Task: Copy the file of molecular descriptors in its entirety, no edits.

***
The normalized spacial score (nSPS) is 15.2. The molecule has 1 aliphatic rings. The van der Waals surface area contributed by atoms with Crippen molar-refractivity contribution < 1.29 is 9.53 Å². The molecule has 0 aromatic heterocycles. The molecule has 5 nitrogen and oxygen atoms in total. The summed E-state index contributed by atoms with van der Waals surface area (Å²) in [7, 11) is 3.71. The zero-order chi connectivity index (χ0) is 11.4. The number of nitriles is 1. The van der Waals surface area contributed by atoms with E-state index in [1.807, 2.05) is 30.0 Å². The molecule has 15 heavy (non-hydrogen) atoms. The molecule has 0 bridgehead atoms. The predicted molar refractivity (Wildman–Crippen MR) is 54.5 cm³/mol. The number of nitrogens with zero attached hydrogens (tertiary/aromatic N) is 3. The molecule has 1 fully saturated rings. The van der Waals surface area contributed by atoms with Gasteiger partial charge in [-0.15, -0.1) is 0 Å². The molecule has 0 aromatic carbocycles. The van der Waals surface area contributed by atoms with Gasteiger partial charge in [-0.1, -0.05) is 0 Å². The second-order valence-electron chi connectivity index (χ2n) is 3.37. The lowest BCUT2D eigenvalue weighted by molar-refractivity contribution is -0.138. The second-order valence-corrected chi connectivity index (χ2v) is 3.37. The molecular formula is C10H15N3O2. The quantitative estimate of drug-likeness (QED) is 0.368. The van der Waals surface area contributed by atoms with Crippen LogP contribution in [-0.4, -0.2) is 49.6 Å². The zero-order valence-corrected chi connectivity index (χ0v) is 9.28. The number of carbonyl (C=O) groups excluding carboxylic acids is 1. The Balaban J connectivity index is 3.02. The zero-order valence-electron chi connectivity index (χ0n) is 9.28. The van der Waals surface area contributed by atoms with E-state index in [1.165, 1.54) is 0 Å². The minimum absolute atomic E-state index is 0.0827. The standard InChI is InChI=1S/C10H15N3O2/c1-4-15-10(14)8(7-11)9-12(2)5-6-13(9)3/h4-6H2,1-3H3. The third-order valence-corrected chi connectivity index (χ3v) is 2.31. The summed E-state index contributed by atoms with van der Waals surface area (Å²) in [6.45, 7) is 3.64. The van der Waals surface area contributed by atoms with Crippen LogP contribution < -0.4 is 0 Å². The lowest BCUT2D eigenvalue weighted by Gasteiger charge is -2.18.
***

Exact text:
The normalized spacial score (nSPS) is 15.2. The molecule has 1 aliphatic rings. The van der Waals surface area contributed by atoms with Crippen molar-refractivity contribution < 1.29 is 9.53 Å². The molecule has 0 aromatic heterocycles. The molecule has 5 nitrogen and oxygen atoms in total. The summed E-state index contributed by atoms with van der Waals surface area (Å²) in [7, 11) is 3.71. The zero-order chi connectivity index (χ0) is 11.4. The number of nitriles is 1. The van der Waals surface area contributed by atoms with E-state index in [1.807, 2.05) is 30.0 Å². The molecule has 15 heavy (non-hydrogen) atoms. The molecule has 0 bridgehead atoms. The predicted molar refractivity (Wildman–Crippen MR) is 54.5 cm³/mol. The number of nitrogens with zero attached hydrogens (tertiary/aromatic N) is 3. The molecule has 1 fully saturated rings. The van der Waals surface area contributed by atoms with Gasteiger partial charge in [-0.15, -0.1) is 0 Å². The molecule has 0 aromatic carbocycles. The van der Waals surface area contributed by atoms with Gasteiger partial charge in [-0.1, -0.05) is 0 Å². The second-order valence-electron chi connectivity index (χ2n) is 3.37. The lowest BCUT2D eigenvalue weighted by molar-refractivity contribution is -0.138. The second-order valence-corrected chi connectivity index (χ2v) is 3.37. The molecular formula is C10H15N3O2. The quantitative estimate of drug-likeness (QED) is 0.368. The van der Waals surface area contributed by atoms with Crippen LogP contribution in [-0.4, -0.2) is 49.6 Å². The zero-order valence-corrected chi connectivity index (χ0v) is 9.28. The number of carbonyl (C=O) groups excluding carboxylic acids is 1. The Balaban J connectivity index is 3.02. The zero-order valence-electron chi connectivity index (χ0n) is 9.28. The van der Waals surface area contributed by atoms with E-state index in [1.165, 1.54) is 0 Å². The minimum absolute atomic E-state index is 0.0827. The standard InChI is InChI=1S/C10H15N3O2/c1-4-15-10(14)8(7-11)9-12(2)5-6-13(9)3/h4-6H2,1-3H3. The third-order valence-corrected chi connectivity index (χ3v) is 2.31. The summed E-state index contributed by atoms with van der Waals surface area (Å²) in [6.45, 7) is 3.64. The van der Waals surface area contributed by atoms with Crippen LogP contribution < -0.4 is 0 Å². The lowest BCUT2D eigenvalue weighted by Gasteiger charge is -2.18.